Convenience Store Woman by Sayaka Murata
Normalcy is highly overrated in Sayaka Murata’s quirky novella.
Sayaka Murata is the author of many books, and she won the Akutagawa Award for Convenience Store Woman, which was inspired by her real-life job experience. She has been included in Freeman’s “Future of New Writing” issue, and Vogue Japan selected her as Woman of the Year in 2016. She still works part-time at a konbini.
British translator Ginny Tapley Takemori has translated works by more than a dozen Japanese writers, including From the Fatherland, with Love by Ryū Murakami,Puppet Master by Miyuki Miyabe and The Whale that Fell in Love with a Submarine by Akiyuki Nosaka. She lives at the foot of a mountain in Eastern Japan.
Thirty-six-year-old Keiko Furukura is perfectly content with her life. She’s been working part-time at the Smile Mart convenience store since she was eighteen. As a woman in her late thirties who’s never been in a relationship or considered a professional career, Keiko knows she isn’t normal, has known since childhood that her family thinks there’s something wrong with her that needs to be “cured.” So, after a few grade school incidents, she becomes quiet and unobtrusive, doing her best not to draw attention to herself, making no deep friendships but no real enemies either. She continues to feel slightly out of step with the world through her college days, until she goes into intensive training for the opening of a brand-new Smile Mart location. Her first day at work is life-changing: “for the first time ever, I felt I’d become a part in the machine of society. I’ve been reborn, I thought. That day, I actually became a normal cog in society.”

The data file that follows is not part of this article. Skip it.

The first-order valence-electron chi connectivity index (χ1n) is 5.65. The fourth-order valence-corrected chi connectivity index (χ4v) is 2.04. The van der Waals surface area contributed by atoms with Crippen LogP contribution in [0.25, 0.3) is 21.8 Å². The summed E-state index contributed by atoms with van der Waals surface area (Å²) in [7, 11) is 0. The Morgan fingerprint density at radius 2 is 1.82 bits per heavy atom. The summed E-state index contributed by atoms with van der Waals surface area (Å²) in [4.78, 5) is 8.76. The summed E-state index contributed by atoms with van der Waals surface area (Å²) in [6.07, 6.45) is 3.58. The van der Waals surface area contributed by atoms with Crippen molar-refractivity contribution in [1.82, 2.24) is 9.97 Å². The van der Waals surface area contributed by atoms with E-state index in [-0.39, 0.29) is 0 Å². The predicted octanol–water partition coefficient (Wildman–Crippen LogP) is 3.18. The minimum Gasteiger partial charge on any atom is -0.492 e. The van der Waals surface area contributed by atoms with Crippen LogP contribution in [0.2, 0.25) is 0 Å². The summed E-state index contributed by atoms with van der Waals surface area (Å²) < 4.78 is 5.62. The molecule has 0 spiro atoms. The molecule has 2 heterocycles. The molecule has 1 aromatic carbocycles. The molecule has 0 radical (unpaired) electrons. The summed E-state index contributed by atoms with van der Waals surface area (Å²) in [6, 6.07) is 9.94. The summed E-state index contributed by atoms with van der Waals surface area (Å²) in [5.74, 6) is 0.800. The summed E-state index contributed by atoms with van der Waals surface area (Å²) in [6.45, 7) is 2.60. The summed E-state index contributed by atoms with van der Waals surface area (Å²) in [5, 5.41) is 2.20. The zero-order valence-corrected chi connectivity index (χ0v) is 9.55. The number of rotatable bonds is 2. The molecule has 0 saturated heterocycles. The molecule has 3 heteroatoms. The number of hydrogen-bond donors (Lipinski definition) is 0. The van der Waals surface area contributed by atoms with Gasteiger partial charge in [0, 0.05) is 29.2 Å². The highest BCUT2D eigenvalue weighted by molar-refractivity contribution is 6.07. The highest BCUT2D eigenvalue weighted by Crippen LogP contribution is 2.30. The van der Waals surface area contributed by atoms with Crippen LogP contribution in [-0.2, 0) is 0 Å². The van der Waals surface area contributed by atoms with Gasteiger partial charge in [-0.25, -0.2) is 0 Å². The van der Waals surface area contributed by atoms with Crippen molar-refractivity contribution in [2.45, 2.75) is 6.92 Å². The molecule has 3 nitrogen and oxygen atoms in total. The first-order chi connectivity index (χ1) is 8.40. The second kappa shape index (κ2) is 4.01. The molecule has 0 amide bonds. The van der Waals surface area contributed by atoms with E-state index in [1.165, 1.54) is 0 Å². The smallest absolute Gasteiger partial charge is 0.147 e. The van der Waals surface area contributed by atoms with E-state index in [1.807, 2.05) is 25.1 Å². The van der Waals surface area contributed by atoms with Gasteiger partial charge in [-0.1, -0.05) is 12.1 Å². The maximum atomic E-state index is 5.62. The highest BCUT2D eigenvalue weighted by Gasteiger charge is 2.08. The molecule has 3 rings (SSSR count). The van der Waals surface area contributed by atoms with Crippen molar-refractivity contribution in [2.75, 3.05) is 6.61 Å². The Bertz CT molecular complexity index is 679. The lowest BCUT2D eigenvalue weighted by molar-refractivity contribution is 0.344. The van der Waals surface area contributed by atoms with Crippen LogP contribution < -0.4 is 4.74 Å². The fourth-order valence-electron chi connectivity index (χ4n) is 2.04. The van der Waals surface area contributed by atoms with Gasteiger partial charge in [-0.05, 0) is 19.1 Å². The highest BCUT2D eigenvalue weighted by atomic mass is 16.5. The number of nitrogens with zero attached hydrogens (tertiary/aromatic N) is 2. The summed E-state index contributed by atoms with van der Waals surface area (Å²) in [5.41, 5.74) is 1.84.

Keiko is great at her job. Her instincts are finely tuned to the ins and outs of daily convenience store life. She knows just the right pitch and volume to use with customers, from greeting them when they enter, to thanking them for their purchase. She uses this same instinct to get along with a rotating stream of co-workers and managers, imitating their vocal inflections and style habits in order to maintain smooth, congenial interactions at work. But Keiko’s family and friends worry that she’s wasting her life. They pressure her to find a man before it’s too late, and to find a real, respectable job. Things come to a head when a new worker joins the Smile Mart team, and Keiko makes a dramatic decision that leads her down the path to a conventional life. Her family, friends and co-workers are overjoyed to see that she finally has a future—but is that really what she wants?
The novella’s setting is thoroughly Japanese, and touches on some of the big issues facing society today, particularly Japan’s birth rate and employment problems. But the story’s social commentary is a low background hum against the high, mesmerizing strangeness of its protagonist. Keiko’s an off-beat, hard-to-forget heroine who packs a big punch, despite the book’s slender 163 pages. Japan-savvy readers will find themselves right at home in the familiar rhythms of the Smile Mart konbini, including the greeting shouts of “Irasshaimase,” which translator Ginny Tapley Takemori reproduces for English readers. The book is full of uncanny depictions of the clean, well-ordered Japanese convenience store. In Murata’s hands, the konbini is a world of dreamy perfection, enviably efficient and perpetually stocked to fulfill every customer’s up-to-the-moment needs. Yet the store is also eerily vacant of its own personality, and nothing about it remains from its first days. Other than Keiko, every single employee and commodity has changed many times over since the store’s opening. And despite how perfectly she fits in, Keiko realizes how easily she, too, can be replaced. Readers, on the other hand, will be hard-pressed to find a substitute for this book.
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